The Pittenweem Arts Festival: An Artist’s Reflection on Art, Church, and Place

One may be forgiven for questioning the theological value of art festivals; after all, they can be known for their unbridled commerce and questionable aesthetic taste, not to mention chaotic parking. Then again, so can churches. As a vision of ecclesiological possibility, the 2018 Pittenweem Arts Festival displayed something different this past August: hospitality.

As an artist and a viewer of art, I have become more aware over the past few years of the limitations and benefits of showing art in gallery and museum spaces. The artificiality of a museum dedicated to various ‘important’ works of art is, after all, still relatively new in the human project. I won’t deny the joy, the usefulness, or the egalitarianism of places like the Scottish National Gallery in Edinburgh or the Tate Modern in London (both free to the public) where anyone can gaze upon magnificent and significant works of art. Likewise, galleries provide spaces for artists and the public to gather, to share fresh artistic ideas on a more intimate level. Yet both these contexts carry a certain artificiality with them: as we look from one work of art to the next we have a lingering hunch that the pieces displayed were not made with the intention of being shown in such a setting (exceptions such as installation art notwithstanding). Even so, it can be difficult to imagine otherwise— we tend to think of these spaces as where art ‘belongs’.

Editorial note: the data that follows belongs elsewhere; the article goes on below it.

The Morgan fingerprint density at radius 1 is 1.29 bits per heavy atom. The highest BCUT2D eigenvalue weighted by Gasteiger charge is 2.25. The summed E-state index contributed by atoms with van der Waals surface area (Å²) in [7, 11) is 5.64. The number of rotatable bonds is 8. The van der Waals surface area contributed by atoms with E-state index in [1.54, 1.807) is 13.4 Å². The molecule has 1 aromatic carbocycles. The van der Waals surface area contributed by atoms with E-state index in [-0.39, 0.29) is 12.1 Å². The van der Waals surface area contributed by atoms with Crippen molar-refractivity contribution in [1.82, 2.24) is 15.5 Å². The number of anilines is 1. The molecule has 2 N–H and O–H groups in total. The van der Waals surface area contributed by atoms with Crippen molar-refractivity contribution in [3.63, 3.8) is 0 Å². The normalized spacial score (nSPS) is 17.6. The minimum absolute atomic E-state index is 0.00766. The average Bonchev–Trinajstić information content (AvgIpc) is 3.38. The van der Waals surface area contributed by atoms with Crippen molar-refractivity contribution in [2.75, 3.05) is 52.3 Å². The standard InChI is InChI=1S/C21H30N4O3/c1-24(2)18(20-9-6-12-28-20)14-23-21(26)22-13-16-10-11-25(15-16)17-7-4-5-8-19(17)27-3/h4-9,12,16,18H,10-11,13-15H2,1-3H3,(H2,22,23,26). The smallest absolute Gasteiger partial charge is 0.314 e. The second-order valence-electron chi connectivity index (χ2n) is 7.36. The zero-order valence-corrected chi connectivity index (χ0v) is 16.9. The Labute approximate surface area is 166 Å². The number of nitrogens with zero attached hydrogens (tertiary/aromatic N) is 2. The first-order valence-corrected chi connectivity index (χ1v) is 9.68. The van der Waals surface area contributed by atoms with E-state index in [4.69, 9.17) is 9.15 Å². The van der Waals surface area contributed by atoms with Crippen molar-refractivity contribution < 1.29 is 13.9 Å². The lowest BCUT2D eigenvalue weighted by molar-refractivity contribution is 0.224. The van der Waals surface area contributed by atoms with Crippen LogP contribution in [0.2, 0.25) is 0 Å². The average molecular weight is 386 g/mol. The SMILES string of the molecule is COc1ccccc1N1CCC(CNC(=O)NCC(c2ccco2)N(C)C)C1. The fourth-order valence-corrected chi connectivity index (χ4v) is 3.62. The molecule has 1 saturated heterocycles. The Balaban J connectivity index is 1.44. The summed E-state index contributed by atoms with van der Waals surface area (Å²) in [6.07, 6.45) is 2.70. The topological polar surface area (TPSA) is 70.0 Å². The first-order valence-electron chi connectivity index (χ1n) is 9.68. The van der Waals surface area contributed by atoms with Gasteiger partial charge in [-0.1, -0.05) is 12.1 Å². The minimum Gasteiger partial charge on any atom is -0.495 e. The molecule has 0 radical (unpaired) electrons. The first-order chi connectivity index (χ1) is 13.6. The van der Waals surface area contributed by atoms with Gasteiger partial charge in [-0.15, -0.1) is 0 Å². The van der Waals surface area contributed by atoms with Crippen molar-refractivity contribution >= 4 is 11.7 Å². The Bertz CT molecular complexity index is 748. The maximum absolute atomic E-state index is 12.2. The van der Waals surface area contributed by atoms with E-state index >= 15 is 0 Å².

With this awareness in the recesses of my mind, this past August I made the twenty-minute drive south of St Andrews to one of the small fishing villages on this lovely corner of Scotland known as the East Neuk (‘Neuk’ being, as it happens, a local variant on ‘corner’). The town of Pittenweem is itself a postcard; art festival or not, one could be content to wander its cobbled alleyways, catching glimpses of the North Sea. With such a picturesque context, it’s no surprise that not a small number of artists have made Pittenweem their home and studio. It is this community of artists whose work I’d come to see, along with works by what seem to be at least a hundred more artists from out of town, gathered for the annual festival. So big has the festival become that the whole town seemed to have opened their arms in welcome to the flood of visitors. All the logistics were in place, from well-directed parking (indeed!) to a thorough 73-page booklet covering each artist, every venue, each and every talk and workshop, including the essential map of venues.